Tuesday, November 7, 2017

The Gal's 2017 Halloween Frivolities Day 17: Among the Stacks with Glenn Rolfe


I have been a fan of Glenn Rolfe for several years now.  He is a phenomenal writer, with stories that don't just mess you up while you're reading them, but stick with you over time, especially when you're lying in the dark, trying to get some sleep.  His artistic abilities don't just come out in his writing.  Have you heard him sing?  Add it to your Bucket List...


The Gal in the Blue Mask:
Welcome back to The Gal, Glenn.  It's always great having you.  It's been awhile since we sat down together.  What's been going on since we last spoke?

Glenn Rolfe:
Trying to find time to write. I have so many books to work on! I've mostly been pecking away at a couple novels, while working on short stories I have due to some anthologies. This has been the first year where I’m getting invited to a lot of cool Anthos. Very exciting news ahead. 

The Gal in the Blue Mask:
Who are you outside of writing?

Glenn Rolfe:
I’m a dad, a husband…a bit of a clown, music fanatic. Such a hard question to answer. Ask my wife. 😊

The Gal in the Blue Mask:
How do you feel about friends and close relatives reading your work?

Glenn Rolfe:
It is definitely weird. My wife has only read ABRAM’S BRIDGE. She’s afraid to read the others. 😊  I have had my best friend beta read a few book. He busts my balls. That’s a good thing.

The Gal in the Blue Mask:
Is being a writer a gift or a curse?

Glenn Rolfe:
It’s a fun thing. I guess it’s a gift, but one that if you want to see grow, you must bust your ass - reading, studying books and people - to make that natural bit reach its potential.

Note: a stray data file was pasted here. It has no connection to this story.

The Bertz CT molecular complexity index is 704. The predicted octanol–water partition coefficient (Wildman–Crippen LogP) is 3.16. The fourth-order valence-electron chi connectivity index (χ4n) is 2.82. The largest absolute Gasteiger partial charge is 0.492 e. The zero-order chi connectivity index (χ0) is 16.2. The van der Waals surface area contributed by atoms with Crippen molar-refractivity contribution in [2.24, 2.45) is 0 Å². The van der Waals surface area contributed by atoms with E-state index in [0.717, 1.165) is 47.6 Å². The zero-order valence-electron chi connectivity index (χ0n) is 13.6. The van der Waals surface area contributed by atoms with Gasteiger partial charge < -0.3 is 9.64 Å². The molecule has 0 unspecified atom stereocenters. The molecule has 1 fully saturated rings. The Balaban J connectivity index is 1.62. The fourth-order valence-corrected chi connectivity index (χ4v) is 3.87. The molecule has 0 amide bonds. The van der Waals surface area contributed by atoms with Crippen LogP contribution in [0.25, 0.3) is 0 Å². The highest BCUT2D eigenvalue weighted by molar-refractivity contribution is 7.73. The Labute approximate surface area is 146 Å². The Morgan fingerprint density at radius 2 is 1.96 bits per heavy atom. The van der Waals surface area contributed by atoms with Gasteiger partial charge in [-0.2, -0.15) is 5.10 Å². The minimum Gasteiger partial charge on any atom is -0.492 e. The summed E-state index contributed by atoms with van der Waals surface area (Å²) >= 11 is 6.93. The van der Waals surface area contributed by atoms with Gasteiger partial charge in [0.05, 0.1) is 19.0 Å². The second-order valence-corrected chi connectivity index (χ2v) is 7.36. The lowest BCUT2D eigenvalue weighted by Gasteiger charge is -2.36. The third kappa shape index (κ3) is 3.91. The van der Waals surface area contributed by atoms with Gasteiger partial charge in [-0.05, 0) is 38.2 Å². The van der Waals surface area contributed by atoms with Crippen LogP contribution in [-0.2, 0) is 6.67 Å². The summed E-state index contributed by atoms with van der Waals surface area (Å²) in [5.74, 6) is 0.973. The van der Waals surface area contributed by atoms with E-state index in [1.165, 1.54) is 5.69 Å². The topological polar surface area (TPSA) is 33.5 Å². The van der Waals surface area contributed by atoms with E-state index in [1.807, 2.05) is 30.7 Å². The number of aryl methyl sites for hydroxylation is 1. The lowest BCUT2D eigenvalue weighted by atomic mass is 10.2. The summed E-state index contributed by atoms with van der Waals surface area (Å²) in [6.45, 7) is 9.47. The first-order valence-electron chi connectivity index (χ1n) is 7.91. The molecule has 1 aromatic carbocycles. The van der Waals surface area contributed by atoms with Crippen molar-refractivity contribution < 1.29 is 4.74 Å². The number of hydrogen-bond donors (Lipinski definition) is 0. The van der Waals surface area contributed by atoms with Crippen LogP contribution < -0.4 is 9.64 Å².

The Gal in the Blue Mask:
How has your environment and upbringing colored your writing?

Glenn Rolfe:
I think your life seeps into every creative outlet, whether that's writing, drawing, writing songs... If you're doing it right, not just following a blueprint, but pulling from within, your past is what colors your art.  It is what makes you you, and hopefully gives you your unique voice or stroke, I guess.
            I grew up in a trailer park, my parents divorced when I was fourteen, I moved out with my older brother when I was sixteen and pretty much bounced around from couch to couch until I was about 21.  That kind of wandering, homeless teen.  Never truly homeless, but I didn't have a place to call home.  I had my friends.  And they were the closest thing that gave me that sense of security.  They were my home.
            I'm sure all that has weaved its way through my writing somewhere.

The Gal in the Blue Mask:
What's the strangest thing you have ever had to research for your books?

Glenn Rolfe:
I did some research on morgue workers. That was interesting. Mostly, I get worried when I type anything weird in Google. Always wonder what the government would have to say about my search history.

The Gal in the Blue Mask:
What do you find the hardest to write: the beginning, the middle, or the end?

Glenn Rolfe:
The middle for me. That bridge from the initial idea of the story to the climax. I don’t plot out my work, so sometimes, I get this great ending that fits really naturally with my beginning and I have to work to get that giant middle part of the story to play nice with the two exciting ends.
            When I wrote the original version of my novel, BECOMING, I got to the end I loved, but then couldn’t get the middle to feel right. Every fix I applied wrecked something else. Eventually, I scrapped the 65K words and started over. I ended up with a very sleek, very concise and much improved 45K word book that I am more than happy with. The story changed completely. I managed to salvage a number of the characters from that original draft, but on the second try, I feel like I knew them much better.

The Gal in the Blue Mask: